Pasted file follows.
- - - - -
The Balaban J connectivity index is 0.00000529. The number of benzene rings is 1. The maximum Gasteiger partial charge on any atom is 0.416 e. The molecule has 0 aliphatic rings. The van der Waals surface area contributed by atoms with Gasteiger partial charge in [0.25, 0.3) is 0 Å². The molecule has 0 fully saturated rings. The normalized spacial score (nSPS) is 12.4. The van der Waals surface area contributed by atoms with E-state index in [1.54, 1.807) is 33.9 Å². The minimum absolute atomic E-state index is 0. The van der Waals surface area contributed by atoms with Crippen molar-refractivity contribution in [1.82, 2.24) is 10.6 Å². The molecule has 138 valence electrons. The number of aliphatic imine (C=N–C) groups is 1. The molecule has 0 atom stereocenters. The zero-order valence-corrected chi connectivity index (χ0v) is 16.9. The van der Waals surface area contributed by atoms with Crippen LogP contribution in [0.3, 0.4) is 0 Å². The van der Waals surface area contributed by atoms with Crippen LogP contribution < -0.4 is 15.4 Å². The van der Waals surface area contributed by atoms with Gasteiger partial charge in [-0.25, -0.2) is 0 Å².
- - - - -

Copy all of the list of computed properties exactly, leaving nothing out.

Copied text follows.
The Balaban J connectivity index is 0.00000529. The number of benzene rings is 1. The maximum Gasteiger partial charge on any atom is 0.416 e. The molecule has 0 aliphatic rings. The van der Waals surface area contributed by atoms with Gasteiger partial charge in [0.25, 0.3) is 0 Å². The molecule has 0 fully saturated rings. The normalized spacial score (nSPS) is 12.4. The van der Waals surface area contributed by atoms with E-state index in [1.54, 1.807) is 33.9 Å². The minimum absolute atomic E-state index is 0. The van der Waals surface area contributed by atoms with Crippen molar-refractivity contribution in [1.82, 2.24) is 10.6 Å². The molecule has 138 valence electrons. The number of aliphatic imine (C=N–C) groups is 1. The molecule has 0 atom stereocenters. The zero-order valence-corrected chi connectivity index (χ0v) is 16.9. The van der Waals surface area contributed by atoms with Crippen LogP contribution in [0.3, 0.4) is 0 Å². The van der Waals surface area contributed by atoms with Crippen LogP contribution < -0.4 is 15.4 Å². The van der Waals surface area contributed by atoms with Gasteiger partial charge in [-0.25, -0.2) is 0 Å².